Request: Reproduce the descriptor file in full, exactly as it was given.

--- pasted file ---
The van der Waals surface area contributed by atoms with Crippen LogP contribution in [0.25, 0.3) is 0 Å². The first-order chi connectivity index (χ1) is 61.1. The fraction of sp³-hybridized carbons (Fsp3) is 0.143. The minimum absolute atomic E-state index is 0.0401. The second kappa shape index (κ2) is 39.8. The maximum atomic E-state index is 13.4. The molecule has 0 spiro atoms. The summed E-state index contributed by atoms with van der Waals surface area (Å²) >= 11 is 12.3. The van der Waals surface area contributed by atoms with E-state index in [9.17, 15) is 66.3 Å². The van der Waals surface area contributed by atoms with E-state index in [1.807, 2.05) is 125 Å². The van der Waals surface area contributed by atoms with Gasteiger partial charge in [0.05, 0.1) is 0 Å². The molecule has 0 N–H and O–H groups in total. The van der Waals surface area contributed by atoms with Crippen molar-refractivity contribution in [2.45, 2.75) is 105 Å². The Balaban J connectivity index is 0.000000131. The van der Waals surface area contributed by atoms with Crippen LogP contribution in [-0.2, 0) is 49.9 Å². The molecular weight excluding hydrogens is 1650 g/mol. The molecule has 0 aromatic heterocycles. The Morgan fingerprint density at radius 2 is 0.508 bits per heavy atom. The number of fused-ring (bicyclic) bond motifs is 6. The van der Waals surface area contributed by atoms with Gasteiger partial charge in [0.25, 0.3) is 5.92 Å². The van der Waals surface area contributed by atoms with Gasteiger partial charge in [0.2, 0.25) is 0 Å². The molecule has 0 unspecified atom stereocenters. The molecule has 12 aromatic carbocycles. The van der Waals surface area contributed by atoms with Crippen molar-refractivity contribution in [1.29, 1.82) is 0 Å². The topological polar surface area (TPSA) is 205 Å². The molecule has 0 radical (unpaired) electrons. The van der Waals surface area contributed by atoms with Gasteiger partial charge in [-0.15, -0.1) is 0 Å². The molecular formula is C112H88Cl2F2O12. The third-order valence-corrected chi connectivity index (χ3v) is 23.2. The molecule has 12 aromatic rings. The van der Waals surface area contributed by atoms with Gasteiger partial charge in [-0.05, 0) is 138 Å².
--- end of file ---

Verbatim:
The van der Waals surface area contributed by atoms with Crippen LogP contribution in [0.25, 0.3) is 0 Å². The first-order chi connectivity index (χ1) is 61.1. The fraction of sp³-hybridized carbons (Fsp3) is 0.143. The minimum absolute atomic E-state index is 0.0401. The second kappa shape index (κ2) is 39.8. The maximum atomic E-state index is 13.4. The molecule has 0 spiro atoms. The summed E-state index contributed by atoms with van der Waals surface area (Å²) >= 11 is 12.3. The van der Waals surface area contributed by atoms with E-state index in [9.17, 15) is 66.3 Å². The van der Waals surface area contributed by atoms with E-state index in [1.807, 2.05) is 125 Å². The van der Waals surface area contributed by atoms with Gasteiger partial charge in [0.05, 0.1) is 0 Å². The molecule has 0 N–H and O–H groups in total. The van der Waals surface area contributed by atoms with Crippen molar-refractivity contribution in [2.45, 2.75) is 105 Å². The Balaban J connectivity index is 0.000000131. The van der Waals surface area contributed by atoms with Crippen LogP contribution in [-0.2, 0) is 49.9 Å². The molecular weight excluding hydrogens is 1650 g/mol. The molecule has 0 aromatic heterocycles. The Morgan fingerprint density at radius 2 is 0.508 bits per heavy atom. The number of fused-ring (bicyclic) bond motifs is 6. The van der Waals surface area contributed by atoms with Gasteiger partial charge in [0.25, 0.3) is 5.92 Å². The van der Waals surface area contributed by atoms with Gasteiger partial charge in [0.2, 0.25) is 0 Å². The molecule has 0 unspecified atom stereocenters. The molecule has 12 aromatic carbocycles. The van der Waals surface area contributed by atoms with Crippen molar-refractivity contribution in [1.29, 1.82) is 0 Å². The topological polar surface area (TPSA) is 205 Å². The molecule has 0 radical (unpaired) electrons. The van der Waals surface area contributed by atoms with Gasteiger partial charge in [-0.15, -0.1) is 0 Å². The molecular formula is C112H88Cl2F2O12. The third-order valence-corrected chi connectivity index (χ3v) is 23.2. The molecule has 12 aromatic rings. The van der Waals surface area contributed by atoms with Gasteiger partial charge in [-0.05, 0) is 138 Å².